Does this quote make you think of anyone?
It is true that those we meet can change us, sometimes so profoundly
that we are not the same afterwards, even unto our names.
-Yann Martel, Life of Pi
This quote brought to mind a story I heard recently from a chance acquaintance I’ll call Fiona (not her real name). We’d hit it off because we both are working on writing a book. She told me her story over a cup of coffee about how a mundane encounter a few years ago ended up profoundly enriching her life.
The way Fiona describes her experience starts with a summer afternoon that was terribly sticky-hot and humid. She’d been asked to meet an older man and his adult daughter at a local community center. The air conditioner whirred loudly but she couldn’t feel any movement of air. With it’s dull linoleum floors and slightly battered armchairs, worn down to threads on the armrests, the main reception area felt sad and oppressive.
The man and his daughter were late.
Or, maybe the oppression wasn’t entirely about the weather, but the job at hand. Fiona had volunteered for Story Catcher, a free service for hospice patients to record their life stories. She’d longed to be a published writer and when she retired had happily enrolled in the organization, thinking it was writing group. Instead, she was a scribe for other people’s stories.
It’s now a quarter past the hour. The heat is bringing on a headache.
It’s not as though Fiona hadn’t tried to author a book. Years earlier she’d written a painful memoir. Her parents had been tragically killed in a car accident when she and her brother were in grade school. Abruptly uprooted, the kids ended up moving to another state to live with an uncle unprepared to raise two young children. No one thought to pack up pictures or family momentos; the recollection of their earlier childhood was scattered and disjointed.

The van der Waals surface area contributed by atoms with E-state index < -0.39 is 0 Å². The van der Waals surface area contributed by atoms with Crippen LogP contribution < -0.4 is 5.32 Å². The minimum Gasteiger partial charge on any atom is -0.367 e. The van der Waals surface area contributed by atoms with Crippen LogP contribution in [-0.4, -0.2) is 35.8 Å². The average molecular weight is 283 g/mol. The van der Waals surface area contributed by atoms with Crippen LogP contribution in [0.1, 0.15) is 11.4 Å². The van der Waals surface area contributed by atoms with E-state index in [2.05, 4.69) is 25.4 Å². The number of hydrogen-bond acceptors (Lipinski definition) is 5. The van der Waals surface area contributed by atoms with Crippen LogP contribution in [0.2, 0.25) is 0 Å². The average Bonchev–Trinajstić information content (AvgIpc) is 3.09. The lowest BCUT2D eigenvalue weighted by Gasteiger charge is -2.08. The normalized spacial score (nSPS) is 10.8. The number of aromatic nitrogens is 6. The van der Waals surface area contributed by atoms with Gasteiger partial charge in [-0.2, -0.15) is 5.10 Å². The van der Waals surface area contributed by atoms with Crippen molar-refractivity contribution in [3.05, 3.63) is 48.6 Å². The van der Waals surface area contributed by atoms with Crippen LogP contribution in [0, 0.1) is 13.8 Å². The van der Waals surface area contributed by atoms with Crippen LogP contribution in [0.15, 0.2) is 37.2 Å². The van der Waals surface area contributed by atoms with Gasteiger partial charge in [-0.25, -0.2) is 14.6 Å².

Fiona found that writing the memoir brought some comfort to her troubled memories but just as she was ready to self-publish it, her brother rescinded his permission to tell their story, the remembrances too tender and private.
Ever since, Fiona had felt unsettled, her past unresolved. She held onto the idea that writing could help her move forward.
There is a shuffling down the corridor and, looking up, Fiona sees a wheelchair round the hallway corner with an older man being pushed forward hurriedly by a disheveled woman. “Fiona?” she calls out, pushing aside damp hair from her face.
“Yes, and you must be the McGregors,” Fiona says.
“Don’t bother!” the older man calls out, “I’m not telling any damn stories,” as they wheel closer. “Oh, dad,” the woman sighs.
Fiona told me that at that point she was tempted to leave. Her headache had gotten worse; she was feeling like she was wasting her time and, here, this gentleman was glaring at her and didn’t want to cooperate. Torn between respect for his wishes and the duty of completing her task, she wavered. Not another afternoon of someone else’s stories. She closed her eyes.
Then, like a whisper, an inner voice said, “Stay.”